Since October, the Otago Fish & Game Council has been in discussion with Kyeburn Catchment Ltd (KCL) over residual flow rates for the river after appealing an Otago Regional Council (ORC) decision, following a three-day consent hearing in June.
The hearing considered the catchment group’s consent to take and use surface water from the Kye Burn for irrigation, storage and stock water as part of the process to replace 34 water permits which are due to expire in 2021.
KCL is made up of 16 farmers and will be responsible for the administration of any permit conditions imposed by the regional council.
Part of the process in upgrading permits requires setting residual flow rates — the amount of water left after water has been taken — at four points along the river.
In May last year, an ORC report recommended a residual flow of 200 litres per second at the Scott’s Lane take site of the river’s main stem, but a later addendum in June said the same rate should also apply to the three other sites located downstream.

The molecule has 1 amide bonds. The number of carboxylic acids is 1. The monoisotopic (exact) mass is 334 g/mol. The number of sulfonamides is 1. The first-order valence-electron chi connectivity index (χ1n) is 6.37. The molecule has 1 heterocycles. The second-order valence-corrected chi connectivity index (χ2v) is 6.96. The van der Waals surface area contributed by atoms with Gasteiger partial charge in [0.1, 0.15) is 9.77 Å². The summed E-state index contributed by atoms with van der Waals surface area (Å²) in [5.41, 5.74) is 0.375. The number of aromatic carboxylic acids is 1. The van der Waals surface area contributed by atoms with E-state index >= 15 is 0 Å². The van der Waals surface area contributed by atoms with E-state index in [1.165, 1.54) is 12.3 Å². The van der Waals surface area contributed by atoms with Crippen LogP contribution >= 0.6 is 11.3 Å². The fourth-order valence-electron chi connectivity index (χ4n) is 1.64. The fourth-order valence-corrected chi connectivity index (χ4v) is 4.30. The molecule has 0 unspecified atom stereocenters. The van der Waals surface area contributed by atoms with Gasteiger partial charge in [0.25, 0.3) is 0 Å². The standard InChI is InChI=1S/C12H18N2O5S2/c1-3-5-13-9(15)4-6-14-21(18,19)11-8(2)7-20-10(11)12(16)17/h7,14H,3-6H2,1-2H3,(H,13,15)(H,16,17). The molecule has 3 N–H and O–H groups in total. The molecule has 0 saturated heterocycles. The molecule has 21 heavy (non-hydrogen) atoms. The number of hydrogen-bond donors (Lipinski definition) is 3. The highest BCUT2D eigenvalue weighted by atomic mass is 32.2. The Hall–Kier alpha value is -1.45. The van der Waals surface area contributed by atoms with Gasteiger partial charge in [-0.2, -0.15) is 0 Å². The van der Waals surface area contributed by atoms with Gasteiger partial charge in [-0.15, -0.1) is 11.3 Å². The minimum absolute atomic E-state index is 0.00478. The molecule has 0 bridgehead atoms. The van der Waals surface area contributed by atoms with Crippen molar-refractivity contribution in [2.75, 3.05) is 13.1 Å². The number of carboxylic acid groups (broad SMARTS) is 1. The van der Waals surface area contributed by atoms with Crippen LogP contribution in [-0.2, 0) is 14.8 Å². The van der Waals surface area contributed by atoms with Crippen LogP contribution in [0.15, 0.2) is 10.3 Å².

The ORC then changed its recommendation again during the consent hearing to KCL’s original request for a main stem residual flow of 180l at the Scott’s Lane site and set a reduction to 160 litres at the most downstream site.
Fish & Game appealed the ORC’s decision and official mediation talks began on October 20.
Before mediation talks, Fish & Game held the position that a mainstream flow between 200 litres and 300 litres was necessary.
According to Fish & Game council documents from its November meeting, the river’s mean annual low flow rate has been recalculated to 490 litres, meaning the ORC’s proposed residual flows were 33% and 37% of this.
Chief executive Niall Watson said the discussions were confidential but Fish and Game was "pleased with discussions we’re having".
KCL director Hamish Mackenzie said all parties involved with the process were now "reading from the same page".
He expected an outcome in the near future.
"They’re progressing really well from our point of view."
KCL also had support from the Department of Conservation and local iwi, he said.
The ORC last week said dry conditions were having an effect on rivers around Otago, and the Kye Burn was at its lowest since records began five years ago, with a flow rate of 250l/s.